Those people at Itzapa, in fact, believed they were living around the year 4000, because for them the year 0 was when they were created, out of corn. In fact, the humans made from corn were actually the third or fourth attempt by the gods to make people. The first created beings couldn’t talk, so they became the animals. Then the gods made beings out of mud, but they washed away in the rain. Then the gods made creatures out of wood, but they couldn’t think: these are the monkeys. Finally, the gods made a dough out of corn, and from that dough they created humans, making us all, as one Mexican told us, “walking tortillas”!

And how do we know these creation stories? Again, a few things to think about. The Maya civilization had thriving city states from about 300 B.C. to 1100 A.D. These cities, many of which Nichole and I visited, were often ruled by kings. They had elaborate religious ceremonies overseen by priests, honoring a pantheon of gods linked to nature and to astronomy. They had trade networks which stretched into northern Mexico, east into the Carribean, and south to the Amazon. They had systems for collecting water and growing corn and other crops, they had tools for construction and ceremony and war, and they had artists who carved and painted records of their history.  Most of the knowledge of reading and writing and astronomy was confined to a relatively small class of the wealthy people.

The Maya city-states had all basically collapsed by the time the first Europeans came to Mexico, probably because of internal political problems as the ruling class went crazy from too many generations of in-breeding or as a drought or some other problem incited the people to revolution. In any case, the Maya people the Europeans met were living in small agricultural communities, speaking their indigenous language, and still celebrating the Mayan religion—but the vast majority of them could not read or write or explain the astronomical underpinnings of their once-flourishing society.

This sign, at Yaxchilan, is written in Spanish, English, and a local Mayan language,
here written with the alphabet that is familiar to us.
There were, however, books on bark written in Mayan glyphs, and there was a vast oral knowledge of the history and culture, which Europeans listened to and recorded in books using the Latin alphabet (this one I am typing in). The most famous of the latter is the Popol Vuh; among other stories, it contains an account of the creation of the corn people.

At some point in the Spanish conquest of Mexico, Catholic priests determined that the bark books of the Maya were evil and ordered them burned; today, only four of these books, called the Maya codices, remain. There are abundant carvings and paintings with original Mayan glyphs, but, like the hieroglyphics of the Egyptians, these have taken a lot of time and effort to “decode,” as archaeologists try to match the recorded symbols with the spoken language which was recorded in the Popol Vuh and other books. Variations of this language are still spoken by Mayan descendents today.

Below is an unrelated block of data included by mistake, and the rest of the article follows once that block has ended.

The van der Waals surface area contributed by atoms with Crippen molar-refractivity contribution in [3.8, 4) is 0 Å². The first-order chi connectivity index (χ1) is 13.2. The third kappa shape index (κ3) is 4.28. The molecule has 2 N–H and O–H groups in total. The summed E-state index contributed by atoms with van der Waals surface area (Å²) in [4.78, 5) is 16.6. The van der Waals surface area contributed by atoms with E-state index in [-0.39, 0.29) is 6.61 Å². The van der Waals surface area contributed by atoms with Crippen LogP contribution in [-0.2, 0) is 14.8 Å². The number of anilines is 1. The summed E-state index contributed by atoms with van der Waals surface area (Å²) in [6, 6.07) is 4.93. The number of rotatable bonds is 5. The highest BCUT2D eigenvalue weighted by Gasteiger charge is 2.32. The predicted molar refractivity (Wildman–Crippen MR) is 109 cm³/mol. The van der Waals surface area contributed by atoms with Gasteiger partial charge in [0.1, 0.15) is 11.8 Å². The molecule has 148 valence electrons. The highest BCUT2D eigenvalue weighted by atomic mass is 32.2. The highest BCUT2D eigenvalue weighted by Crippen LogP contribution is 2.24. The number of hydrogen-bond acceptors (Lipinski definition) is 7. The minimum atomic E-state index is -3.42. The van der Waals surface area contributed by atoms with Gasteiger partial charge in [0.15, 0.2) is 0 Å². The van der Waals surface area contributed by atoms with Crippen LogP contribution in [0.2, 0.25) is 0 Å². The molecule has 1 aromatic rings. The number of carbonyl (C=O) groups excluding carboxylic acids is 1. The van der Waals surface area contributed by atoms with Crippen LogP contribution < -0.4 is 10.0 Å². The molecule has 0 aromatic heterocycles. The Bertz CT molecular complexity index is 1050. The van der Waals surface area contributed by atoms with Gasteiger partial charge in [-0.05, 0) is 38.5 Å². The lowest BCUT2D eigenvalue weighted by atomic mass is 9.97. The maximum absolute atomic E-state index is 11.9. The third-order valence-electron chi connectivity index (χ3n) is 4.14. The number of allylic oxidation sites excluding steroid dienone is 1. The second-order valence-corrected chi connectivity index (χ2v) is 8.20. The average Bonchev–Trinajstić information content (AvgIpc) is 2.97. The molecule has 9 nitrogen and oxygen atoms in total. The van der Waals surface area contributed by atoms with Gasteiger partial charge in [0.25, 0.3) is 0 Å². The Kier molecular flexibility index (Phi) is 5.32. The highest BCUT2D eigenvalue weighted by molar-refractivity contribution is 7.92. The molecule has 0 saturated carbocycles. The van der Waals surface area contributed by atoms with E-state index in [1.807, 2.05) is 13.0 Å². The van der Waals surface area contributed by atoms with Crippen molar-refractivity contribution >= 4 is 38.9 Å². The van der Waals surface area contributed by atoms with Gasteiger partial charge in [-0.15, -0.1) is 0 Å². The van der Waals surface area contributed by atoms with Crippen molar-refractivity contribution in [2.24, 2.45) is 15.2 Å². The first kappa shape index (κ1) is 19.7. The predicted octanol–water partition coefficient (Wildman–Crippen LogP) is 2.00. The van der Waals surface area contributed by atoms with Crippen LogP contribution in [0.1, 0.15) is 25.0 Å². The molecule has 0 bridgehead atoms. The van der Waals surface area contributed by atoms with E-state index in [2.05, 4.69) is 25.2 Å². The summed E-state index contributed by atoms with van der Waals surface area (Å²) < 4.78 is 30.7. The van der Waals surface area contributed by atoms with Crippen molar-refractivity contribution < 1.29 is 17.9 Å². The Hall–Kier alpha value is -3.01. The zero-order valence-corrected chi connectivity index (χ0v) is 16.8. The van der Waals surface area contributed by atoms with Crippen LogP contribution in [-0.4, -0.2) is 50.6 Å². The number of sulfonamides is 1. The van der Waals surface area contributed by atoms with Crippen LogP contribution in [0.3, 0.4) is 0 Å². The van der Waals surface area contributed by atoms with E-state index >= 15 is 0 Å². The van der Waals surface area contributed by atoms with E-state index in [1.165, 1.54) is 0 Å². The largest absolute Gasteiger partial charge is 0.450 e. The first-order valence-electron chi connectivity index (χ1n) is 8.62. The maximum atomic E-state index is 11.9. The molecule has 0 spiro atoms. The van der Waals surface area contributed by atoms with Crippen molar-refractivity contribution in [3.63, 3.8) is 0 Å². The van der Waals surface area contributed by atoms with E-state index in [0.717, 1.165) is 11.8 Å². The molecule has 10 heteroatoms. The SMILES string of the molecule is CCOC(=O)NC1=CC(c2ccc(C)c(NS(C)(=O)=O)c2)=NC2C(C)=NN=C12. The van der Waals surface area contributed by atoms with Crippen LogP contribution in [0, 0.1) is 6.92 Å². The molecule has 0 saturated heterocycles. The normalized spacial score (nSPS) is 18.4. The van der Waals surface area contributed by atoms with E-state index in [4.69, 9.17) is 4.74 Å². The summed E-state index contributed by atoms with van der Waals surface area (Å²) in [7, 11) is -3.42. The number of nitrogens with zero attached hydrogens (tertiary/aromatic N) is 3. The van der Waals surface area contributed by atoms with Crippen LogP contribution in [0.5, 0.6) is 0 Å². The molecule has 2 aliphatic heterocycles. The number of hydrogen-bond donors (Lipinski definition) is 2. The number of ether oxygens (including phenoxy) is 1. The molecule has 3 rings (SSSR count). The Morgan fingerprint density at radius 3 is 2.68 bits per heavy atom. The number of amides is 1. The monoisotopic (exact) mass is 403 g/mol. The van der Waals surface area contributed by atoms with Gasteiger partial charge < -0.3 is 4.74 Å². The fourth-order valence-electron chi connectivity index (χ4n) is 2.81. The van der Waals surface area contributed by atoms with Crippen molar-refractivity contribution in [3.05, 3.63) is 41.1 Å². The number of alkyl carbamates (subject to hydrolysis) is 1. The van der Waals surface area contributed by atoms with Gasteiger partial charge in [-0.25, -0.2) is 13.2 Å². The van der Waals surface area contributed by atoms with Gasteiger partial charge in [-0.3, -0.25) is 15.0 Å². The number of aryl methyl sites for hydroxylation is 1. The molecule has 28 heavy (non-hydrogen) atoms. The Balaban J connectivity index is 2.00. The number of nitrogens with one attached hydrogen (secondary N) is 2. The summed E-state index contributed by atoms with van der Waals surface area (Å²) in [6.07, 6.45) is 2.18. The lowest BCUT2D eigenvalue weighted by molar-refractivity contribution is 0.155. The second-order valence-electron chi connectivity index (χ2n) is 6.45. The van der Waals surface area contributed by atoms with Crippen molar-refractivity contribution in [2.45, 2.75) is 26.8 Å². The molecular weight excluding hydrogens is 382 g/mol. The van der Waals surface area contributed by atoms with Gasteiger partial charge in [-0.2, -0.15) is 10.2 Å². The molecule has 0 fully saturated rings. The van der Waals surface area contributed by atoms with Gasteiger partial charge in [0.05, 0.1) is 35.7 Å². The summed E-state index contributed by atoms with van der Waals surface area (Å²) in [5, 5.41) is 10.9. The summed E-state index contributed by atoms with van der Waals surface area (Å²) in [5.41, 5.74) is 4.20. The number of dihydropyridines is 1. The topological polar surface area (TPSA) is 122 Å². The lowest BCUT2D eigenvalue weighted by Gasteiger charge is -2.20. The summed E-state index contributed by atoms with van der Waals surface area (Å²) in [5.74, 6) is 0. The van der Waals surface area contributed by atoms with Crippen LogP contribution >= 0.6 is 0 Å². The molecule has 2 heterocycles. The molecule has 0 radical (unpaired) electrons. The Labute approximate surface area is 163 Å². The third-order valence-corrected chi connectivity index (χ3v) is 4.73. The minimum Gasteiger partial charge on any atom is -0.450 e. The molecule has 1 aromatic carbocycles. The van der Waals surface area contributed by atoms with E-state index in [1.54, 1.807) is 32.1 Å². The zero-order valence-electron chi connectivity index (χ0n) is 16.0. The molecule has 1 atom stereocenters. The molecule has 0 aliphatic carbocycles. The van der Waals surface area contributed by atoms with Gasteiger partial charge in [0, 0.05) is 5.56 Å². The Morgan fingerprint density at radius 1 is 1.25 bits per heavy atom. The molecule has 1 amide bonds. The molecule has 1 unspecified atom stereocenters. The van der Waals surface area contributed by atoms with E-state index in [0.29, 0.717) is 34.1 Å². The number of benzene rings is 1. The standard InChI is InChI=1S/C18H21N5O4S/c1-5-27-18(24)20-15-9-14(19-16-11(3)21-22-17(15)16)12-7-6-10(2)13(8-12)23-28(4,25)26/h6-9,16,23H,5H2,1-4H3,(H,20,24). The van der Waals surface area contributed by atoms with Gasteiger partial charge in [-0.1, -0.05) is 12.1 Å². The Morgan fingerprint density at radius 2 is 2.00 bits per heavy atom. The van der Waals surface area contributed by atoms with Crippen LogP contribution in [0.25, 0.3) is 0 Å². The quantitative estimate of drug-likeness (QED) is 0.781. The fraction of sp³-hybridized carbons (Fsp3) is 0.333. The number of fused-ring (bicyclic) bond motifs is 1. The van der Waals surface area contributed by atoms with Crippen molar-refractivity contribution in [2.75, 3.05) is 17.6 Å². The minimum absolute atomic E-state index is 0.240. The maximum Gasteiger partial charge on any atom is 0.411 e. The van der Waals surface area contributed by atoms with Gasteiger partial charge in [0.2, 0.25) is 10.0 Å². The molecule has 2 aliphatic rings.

Weren’t we talking about the calendar? Ok, back to the calendar! For the Maya, the modern calendar started with the creation of the corn people and progressed through a series of months and years fairly similar to the one we use today. Running concurrently with this 365 day calendar, they also had a religious calendar based on 260 day cycles. If you think of these two calendars as wheels with cogs, you can imagine that while they both started out at day one, having the beginnings of each cycle occurring simultaneously would be fairly rare. It’s a least common multiple problem—and the answer turns out to be that the cycles start over together every 52 years.

This means that these calendars were sufficient for keeping track of things that happened in 52 year spans of time—probably long enough for most people that any given combination of dates happened only once in their lifetime. But clearly, if the oldest records we have are dated in the year 4000, the Maya had something more than this calendar; it is called the “long count.”

This carving, from Yaxchilan, has glyphs (lower right)
which could indicate, among other things, the date of the events described.